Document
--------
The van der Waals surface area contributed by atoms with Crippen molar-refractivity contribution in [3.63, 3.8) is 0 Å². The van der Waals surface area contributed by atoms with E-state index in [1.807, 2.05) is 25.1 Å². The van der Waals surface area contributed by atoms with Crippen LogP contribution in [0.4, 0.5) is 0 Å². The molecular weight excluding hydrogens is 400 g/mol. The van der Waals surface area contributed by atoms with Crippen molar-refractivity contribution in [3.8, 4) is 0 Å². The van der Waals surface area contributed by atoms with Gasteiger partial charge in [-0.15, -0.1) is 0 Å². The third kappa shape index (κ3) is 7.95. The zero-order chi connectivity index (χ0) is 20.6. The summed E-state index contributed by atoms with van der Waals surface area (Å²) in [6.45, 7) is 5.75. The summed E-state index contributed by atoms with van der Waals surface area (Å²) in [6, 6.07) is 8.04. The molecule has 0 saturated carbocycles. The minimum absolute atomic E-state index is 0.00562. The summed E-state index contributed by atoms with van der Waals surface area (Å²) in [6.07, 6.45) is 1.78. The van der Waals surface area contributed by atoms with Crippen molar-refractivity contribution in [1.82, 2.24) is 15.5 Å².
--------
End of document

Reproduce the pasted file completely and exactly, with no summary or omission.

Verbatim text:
The van der Waals surface area contributed by atoms with Crippen molar-refractivity contribution in [3.63, 3.8) is 0 Å². The van der Waals surface area contributed by atoms with E-state index in [1.807, 2.05) is 25.1 Å². The van der Waals surface area contributed by atoms with Crippen LogP contribution in [0.4, 0.5) is 0 Å². The molecular weight excluding hydrogens is 400 g/mol. The van der Waals surface area contributed by atoms with Crippen molar-refractivity contribution in [3.8, 4) is 0 Å². The van der Waals surface area contributed by atoms with Gasteiger partial charge in [-0.15, -0.1) is 0 Å². The third kappa shape index (κ3) is 7.95. The zero-order chi connectivity index (χ0) is 20.6. The summed E-state index contributed by atoms with van der Waals surface area (Å²) in [6.45, 7) is 5.75. The summed E-state index contributed by atoms with van der Waals surface area (Å²) in [6, 6.07) is 8.04. The molecule has 0 saturated carbocycles. The minimum absolute atomic E-state index is 0.00562. The summed E-state index contributed by atoms with van der Waals surface area (Å²) in [6.07, 6.45) is 1.78. The van der Waals surface area contributed by atoms with Crippen molar-refractivity contribution in [1.82, 2.24) is 15.5 Å².